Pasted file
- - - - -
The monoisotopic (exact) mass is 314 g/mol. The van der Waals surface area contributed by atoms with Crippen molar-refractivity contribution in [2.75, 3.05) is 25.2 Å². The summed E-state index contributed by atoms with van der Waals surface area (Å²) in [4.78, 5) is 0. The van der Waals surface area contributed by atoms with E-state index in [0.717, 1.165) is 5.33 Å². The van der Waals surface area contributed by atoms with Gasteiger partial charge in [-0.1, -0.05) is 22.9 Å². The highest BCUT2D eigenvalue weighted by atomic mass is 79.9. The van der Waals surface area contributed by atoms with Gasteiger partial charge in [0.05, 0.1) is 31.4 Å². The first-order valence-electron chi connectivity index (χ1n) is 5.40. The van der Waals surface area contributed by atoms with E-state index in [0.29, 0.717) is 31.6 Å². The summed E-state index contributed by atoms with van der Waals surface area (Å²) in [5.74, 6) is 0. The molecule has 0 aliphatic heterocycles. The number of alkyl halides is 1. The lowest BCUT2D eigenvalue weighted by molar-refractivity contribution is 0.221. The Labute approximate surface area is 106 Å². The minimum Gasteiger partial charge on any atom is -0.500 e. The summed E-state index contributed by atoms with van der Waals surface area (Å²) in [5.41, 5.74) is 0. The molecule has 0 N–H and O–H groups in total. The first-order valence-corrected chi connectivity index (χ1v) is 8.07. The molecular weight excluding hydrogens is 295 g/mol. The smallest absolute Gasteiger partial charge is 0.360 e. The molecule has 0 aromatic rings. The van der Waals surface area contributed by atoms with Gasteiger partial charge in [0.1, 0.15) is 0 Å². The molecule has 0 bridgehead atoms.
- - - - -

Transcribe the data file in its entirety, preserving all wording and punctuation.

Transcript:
The monoisotopic (exact) mass is 314 g/mol. The van der Waals surface area contributed by atoms with Crippen molar-refractivity contribution in [2.75, 3.05) is 25.2 Å². The summed E-state index contributed by atoms with van der Waals surface area (Å²) in [4.78, 5) is 0. The van der Waals surface area contributed by atoms with E-state index in [0.717, 1.165) is 5.33 Å². The van der Waals surface area contributed by atoms with Gasteiger partial charge in [-0.1, -0.05) is 22.9 Å². The highest BCUT2D eigenvalue weighted by atomic mass is 79.9. The van der Waals surface area contributed by atoms with Gasteiger partial charge in [0.05, 0.1) is 31.4 Å². The first-order valence-electron chi connectivity index (χ1n) is 5.40. The van der Waals surface area contributed by atoms with E-state index in [0.29, 0.717) is 31.6 Å². The summed E-state index contributed by atoms with van der Waals surface area (Å²) in [5.74, 6) is 0. The molecule has 0 aliphatic heterocycles. The number of alkyl halides is 1. The lowest BCUT2D eigenvalue weighted by molar-refractivity contribution is 0.221. The Labute approximate surface area is 106 Å². The minimum Gasteiger partial charge on any atom is -0.500 e. The summed E-state index contributed by atoms with van der Waals surface area (Å²) in [5.41, 5.74) is 0. The molecule has 0 N–H and O–H groups in total. The first-order valence-corrected chi connectivity index (χ1v) is 8.07. The molecular weight excluding hydrogens is 295 g/mol. The smallest absolute Gasteiger partial charge is 0.360 e. The molecule has 0 aromatic rings. The van der Waals surface area contributed by atoms with Gasteiger partial charge in [0.1, 0.15) is 0 Å². The molecule has 0 bridgehead atoms.